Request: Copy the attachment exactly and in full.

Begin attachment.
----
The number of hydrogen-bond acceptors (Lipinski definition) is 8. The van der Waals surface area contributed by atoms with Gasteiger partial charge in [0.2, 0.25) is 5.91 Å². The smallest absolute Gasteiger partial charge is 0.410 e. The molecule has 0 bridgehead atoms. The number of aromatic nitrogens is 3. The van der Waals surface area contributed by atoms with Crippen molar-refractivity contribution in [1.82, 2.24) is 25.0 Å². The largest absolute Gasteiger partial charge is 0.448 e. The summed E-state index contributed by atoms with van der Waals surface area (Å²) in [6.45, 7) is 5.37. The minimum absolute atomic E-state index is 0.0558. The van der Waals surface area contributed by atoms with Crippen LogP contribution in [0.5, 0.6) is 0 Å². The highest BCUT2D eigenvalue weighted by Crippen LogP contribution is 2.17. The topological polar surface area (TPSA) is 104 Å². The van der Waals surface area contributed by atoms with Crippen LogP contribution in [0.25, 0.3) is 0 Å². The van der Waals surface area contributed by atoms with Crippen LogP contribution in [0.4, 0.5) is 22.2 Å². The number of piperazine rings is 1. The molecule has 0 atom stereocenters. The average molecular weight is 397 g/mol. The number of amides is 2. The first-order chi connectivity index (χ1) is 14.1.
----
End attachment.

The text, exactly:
The number of hydrogen-bond acceptors (Lipinski definition) is 8. The van der Waals surface area contributed by atoms with Gasteiger partial charge in [0.2, 0.25) is 5.91 Å². The smallest absolute Gasteiger partial charge is 0.410 e. The molecule has 0 bridgehead atoms. The number of aromatic nitrogens is 3. The van der Waals surface area contributed by atoms with Crippen molar-refractivity contribution in [1.82, 2.24) is 25.0 Å². The largest absolute Gasteiger partial charge is 0.448 e. The summed E-state index contributed by atoms with van der Waals surface area (Å²) in [6.45, 7) is 5.37. The minimum absolute atomic E-state index is 0.0558. The van der Waals surface area contributed by atoms with Crippen LogP contribution in [0.5, 0.6) is 0 Å². The highest BCUT2D eigenvalue weighted by Crippen LogP contribution is 2.17. The topological polar surface area (TPSA) is 104 Å². The van der Waals surface area contributed by atoms with Crippen LogP contribution in [0.25, 0.3) is 0 Å². The van der Waals surface area contributed by atoms with Crippen LogP contribution in [0.4, 0.5) is 22.2 Å². The number of piperazine rings is 1. The molecule has 0 atom stereocenters. The average molecular weight is 397 g/mol. The number of amides is 2. The first-order chi connectivity index (χ1) is 14.1.